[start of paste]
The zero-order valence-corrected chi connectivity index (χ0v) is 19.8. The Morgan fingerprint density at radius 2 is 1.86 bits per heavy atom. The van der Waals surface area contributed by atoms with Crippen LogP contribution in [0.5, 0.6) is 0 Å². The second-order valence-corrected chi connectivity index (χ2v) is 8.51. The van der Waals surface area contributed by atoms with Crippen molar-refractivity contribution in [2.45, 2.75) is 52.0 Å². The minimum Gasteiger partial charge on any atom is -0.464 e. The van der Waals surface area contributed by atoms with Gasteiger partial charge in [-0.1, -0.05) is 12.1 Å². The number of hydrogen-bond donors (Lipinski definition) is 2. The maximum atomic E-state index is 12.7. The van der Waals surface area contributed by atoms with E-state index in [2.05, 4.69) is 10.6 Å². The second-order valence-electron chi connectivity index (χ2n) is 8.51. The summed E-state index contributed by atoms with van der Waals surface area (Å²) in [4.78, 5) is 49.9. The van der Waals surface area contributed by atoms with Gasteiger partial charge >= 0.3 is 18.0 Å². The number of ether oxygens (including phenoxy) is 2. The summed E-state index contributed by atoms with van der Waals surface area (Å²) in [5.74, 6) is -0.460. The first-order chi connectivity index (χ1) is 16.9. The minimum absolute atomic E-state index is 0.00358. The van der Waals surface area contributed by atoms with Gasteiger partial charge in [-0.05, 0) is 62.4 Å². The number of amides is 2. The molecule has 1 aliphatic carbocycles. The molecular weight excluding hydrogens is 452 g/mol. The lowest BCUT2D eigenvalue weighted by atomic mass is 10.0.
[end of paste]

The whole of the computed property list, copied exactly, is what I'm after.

The zero-order valence-corrected chi connectivity index (χ0v) is 19.8. The Morgan fingerprint density at radius 2 is 1.86 bits per heavy atom. The van der Waals surface area contributed by atoms with Crippen LogP contribution in [0.5, 0.6) is 0 Å². The second-order valence-corrected chi connectivity index (χ2v) is 8.51. The van der Waals surface area contributed by atoms with Crippen molar-refractivity contribution in [2.45, 2.75) is 52.0 Å². The minimum Gasteiger partial charge on any atom is -0.464 e. The van der Waals surface area contributed by atoms with Gasteiger partial charge in [-0.1, -0.05) is 12.1 Å². The number of hydrogen-bond donors (Lipinski definition) is 2. The maximum atomic E-state index is 12.7. The van der Waals surface area contributed by atoms with E-state index in [2.05, 4.69) is 10.6 Å². The second-order valence-electron chi connectivity index (χ2n) is 8.51. The summed E-state index contributed by atoms with van der Waals surface area (Å²) in [4.78, 5) is 49.9. The van der Waals surface area contributed by atoms with Gasteiger partial charge >= 0.3 is 18.0 Å². The number of ether oxygens (including phenoxy) is 2. The summed E-state index contributed by atoms with van der Waals surface area (Å²) in [5.74, 6) is -0.460. The first-order chi connectivity index (χ1) is 16.9. The minimum absolute atomic E-state index is 0.00358. The van der Waals surface area contributed by atoms with Gasteiger partial charge in [-0.05, 0) is 62.4 Å². The number of amides is 2. The molecule has 1 aliphatic carbocycles. The molecular weight excluding hydrogens is 452 g/mol. The lowest BCUT2D eigenvalue weighted by atomic mass is 10.0.